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NeuroQuery, comprehensive meta-analysis of human brain mapping

  1. Jérôme Dockès  Is a corresponding author
  2. Russell A Poldrack
  3. Romain Primet
  4. Hande Gözükan
  5. Tal Yarkoni
  6. Fabian Suchanek
  7. Bertrand Thirion
  8. Gaël Varoquaux  Is a corresponding author
  1. Inria, CEA, Université Paris-Saclay, France
  2. Stanford University, United States
  3. Inria, France
  4. University of Texas at Austin, United States
  5. Télécom Paris University, France
  6. Montréal Neurological Institute, McGill University, Canada
Tools and Resources
Cite this article as: eLife 2020;9:e53385 doi: 10.7554/eLife.53385
19 figures, 4 tables, 1 data set and 2 additional files

Figures

Taming query variability Maps obtained for a few words related to mental arithmetic.

By correctly capturing the fact that these words are related, NeuroQuery can use its map for easier words like ‘calculation’ and ‘arithmetic’ to encode terms like ‘computation’ and ‘addition’ that are difficult for meta-analysis.

Illustration: studying the contrast ‘Read pseudo words vs. consonant strings’.

Left: Group-level map from the IBC dataset for the contrast ‘Read pseudo-words vs. consonant strings’ and contour of NeuroQuery map obtained from this query. The NeuroQuery map was obtained directly from the contrast description in the dataset’s documentation, without needing to manually select studies for the meta-analysis nor convert this description to a string pattern usable by existing automatic meta-analysis tools. The map from which the contour is drawn, as well as a NeuroQuery map for the page-long description of the RSVP language task, are shown in Section 'Example Meta-analysis results for the RSVP language task from the IBC dataset', in Section 'Example Meta-analysis results for the RSVP language task from the IBC dataset' c and Section 'Example Meta-analysis results for the RSVP language task from the IBC dataset'd respectively. Right: ALE map for 29 studies that contain all terms from the IBC contrast description. The map was obtained with the GingerALE tool (Eickhoff et al., 2009). With only 29 matching studies, ALE lacks statistical power for this contrast description.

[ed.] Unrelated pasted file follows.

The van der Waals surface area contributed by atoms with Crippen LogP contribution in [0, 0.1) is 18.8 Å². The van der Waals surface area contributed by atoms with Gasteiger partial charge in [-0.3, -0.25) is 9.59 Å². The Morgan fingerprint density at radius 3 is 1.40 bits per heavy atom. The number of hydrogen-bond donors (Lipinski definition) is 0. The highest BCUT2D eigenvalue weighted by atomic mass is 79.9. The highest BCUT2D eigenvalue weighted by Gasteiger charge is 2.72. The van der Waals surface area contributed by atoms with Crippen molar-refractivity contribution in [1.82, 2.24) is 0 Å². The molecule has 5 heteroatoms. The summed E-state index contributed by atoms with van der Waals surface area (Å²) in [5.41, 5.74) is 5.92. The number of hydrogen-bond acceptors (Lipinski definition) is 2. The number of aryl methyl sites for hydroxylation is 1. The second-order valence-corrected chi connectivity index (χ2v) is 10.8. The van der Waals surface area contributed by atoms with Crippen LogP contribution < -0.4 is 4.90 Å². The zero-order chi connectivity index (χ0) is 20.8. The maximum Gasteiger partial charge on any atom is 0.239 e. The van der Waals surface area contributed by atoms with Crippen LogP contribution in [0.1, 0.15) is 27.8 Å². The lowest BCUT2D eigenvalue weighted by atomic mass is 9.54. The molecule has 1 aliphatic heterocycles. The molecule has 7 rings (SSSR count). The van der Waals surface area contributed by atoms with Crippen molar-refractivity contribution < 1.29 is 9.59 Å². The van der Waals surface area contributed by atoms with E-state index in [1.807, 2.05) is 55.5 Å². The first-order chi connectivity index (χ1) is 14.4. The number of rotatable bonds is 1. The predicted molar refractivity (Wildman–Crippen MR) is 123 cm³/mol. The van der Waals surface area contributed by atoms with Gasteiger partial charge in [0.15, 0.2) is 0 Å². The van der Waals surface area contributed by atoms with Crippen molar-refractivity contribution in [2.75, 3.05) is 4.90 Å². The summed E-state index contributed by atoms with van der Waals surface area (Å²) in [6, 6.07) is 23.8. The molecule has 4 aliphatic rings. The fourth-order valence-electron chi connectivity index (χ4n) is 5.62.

Overview of the NeuroQuery model: two examples of how association maps are constructed for the terms ‘grasping’ and ‘visual’.

The query is expanded by adding weights to related terms. The resulting vector is projected on the subspace spanned by the smaller vocabulary selected during supervised feature selection. Those well-encoded terms are shown in color. Finally, it is mapped onto the brain space through the regression model. When a word (e.g., ‘visual’) has a strong association with brain activity and is selected as a regressor, the smoothing has limited effect. Details: the first bar plot shows the semantic similarities of neighboring terms with the query. It represents the smoothed TFIDF vector. Terms that are not used as features for the supervised regression are shown in gray. The second bar plot shows the similarities of selected terms, rescaled by the norms of the corresponding regression coefficient maps. It represents the relative contribution of each term in the final prediction. The coefficient maps associated with individual terms are shown next to the bar plot. These maps are combined linearly to produce the prediction shown on the right.

Mapping an unseen combination of terms.

Left The difference in the spatial distribution of findings reported in studies that contains both ‘distance’ and ‘color’ (n=687), and the rest of the studies. – Right Predictions of a NeuroQuery model fitted on the studies that do not contain simultaneously both terms ‘distance’ and ‘color’.

Examples of maps obtained for a given term, compared across different large-scale meta-analysis frameworks.

‘GCLDA’ has low spatial resolution and produces inaccurate maps for many terms. For relatively straightforward terms like ‘psts’ (posterior superior temporal sulcus), NeuroSynth and NeuroQuery give consistent results. For terms that are more rare or difficult to map like ‘dyslexia’, only NeuroQuery generates usable brain maps.

Learning good maps from few studies.